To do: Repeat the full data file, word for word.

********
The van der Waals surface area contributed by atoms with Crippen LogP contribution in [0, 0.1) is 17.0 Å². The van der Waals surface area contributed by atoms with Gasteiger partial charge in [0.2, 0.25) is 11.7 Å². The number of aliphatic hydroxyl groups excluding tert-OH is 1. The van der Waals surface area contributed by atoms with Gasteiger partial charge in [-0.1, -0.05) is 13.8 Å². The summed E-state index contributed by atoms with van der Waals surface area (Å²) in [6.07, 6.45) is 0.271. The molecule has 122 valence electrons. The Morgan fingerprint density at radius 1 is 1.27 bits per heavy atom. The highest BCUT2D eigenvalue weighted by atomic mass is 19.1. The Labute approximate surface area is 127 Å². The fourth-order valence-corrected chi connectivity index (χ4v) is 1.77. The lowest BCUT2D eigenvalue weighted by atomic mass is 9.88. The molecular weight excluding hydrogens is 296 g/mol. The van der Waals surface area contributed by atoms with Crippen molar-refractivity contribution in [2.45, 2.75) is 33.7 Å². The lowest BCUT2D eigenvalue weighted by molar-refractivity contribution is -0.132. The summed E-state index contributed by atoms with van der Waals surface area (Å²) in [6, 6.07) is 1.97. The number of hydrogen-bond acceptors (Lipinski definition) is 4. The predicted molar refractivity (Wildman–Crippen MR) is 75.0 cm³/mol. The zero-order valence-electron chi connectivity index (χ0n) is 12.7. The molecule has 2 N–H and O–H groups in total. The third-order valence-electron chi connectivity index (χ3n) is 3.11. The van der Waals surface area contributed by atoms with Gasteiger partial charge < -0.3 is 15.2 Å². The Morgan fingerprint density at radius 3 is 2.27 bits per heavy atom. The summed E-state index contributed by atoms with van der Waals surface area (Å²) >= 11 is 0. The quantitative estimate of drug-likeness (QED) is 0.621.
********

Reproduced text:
The van der Waals surface area contributed by atoms with Crippen LogP contribution in [0, 0.1) is 17.0 Å². The van der Waals surface area contributed by atoms with Gasteiger partial charge in [0.2, 0.25) is 11.7 Å². The number of aliphatic hydroxyl groups excluding tert-OH is 1. The van der Waals surface area contributed by atoms with Gasteiger partial charge in [-0.1, -0.05) is 13.8 Å². The summed E-state index contributed by atoms with van der Waals surface area (Å²) in [6.07, 6.45) is 0.271. The molecule has 122 valence electrons. The Morgan fingerprint density at radius 1 is 1.27 bits per heavy atom. The highest BCUT2D eigenvalue weighted by atomic mass is 19.1. The Labute approximate surface area is 127 Å². The fourth-order valence-corrected chi connectivity index (χ4v) is 1.77. The lowest BCUT2D eigenvalue weighted by atomic mass is 9.88. The molecular weight excluding hydrogens is 296 g/mol. The van der Waals surface area contributed by atoms with Crippen molar-refractivity contribution in [2.45, 2.75) is 33.7 Å². The lowest BCUT2D eigenvalue weighted by molar-refractivity contribution is -0.132. The summed E-state index contributed by atoms with van der Waals surface area (Å²) in [6, 6.07) is 1.97. The number of hydrogen-bond acceptors (Lipinski definition) is 4. The predicted molar refractivity (Wildman–Crippen MR) is 75.0 cm³/mol. The zero-order valence-electron chi connectivity index (χ0n) is 12.7. The molecule has 2 N–H and O–H groups in total. The third-order valence-electron chi connectivity index (χ3n) is 3.11. The van der Waals surface area contributed by atoms with Gasteiger partial charge < -0.3 is 15.2 Å². The Morgan fingerprint density at radius 3 is 2.27 bits per heavy atom. The summed E-state index contributed by atoms with van der Waals surface area (Å²) >= 11 is 0. The quantitative estimate of drug-likeness (QED) is 0.621.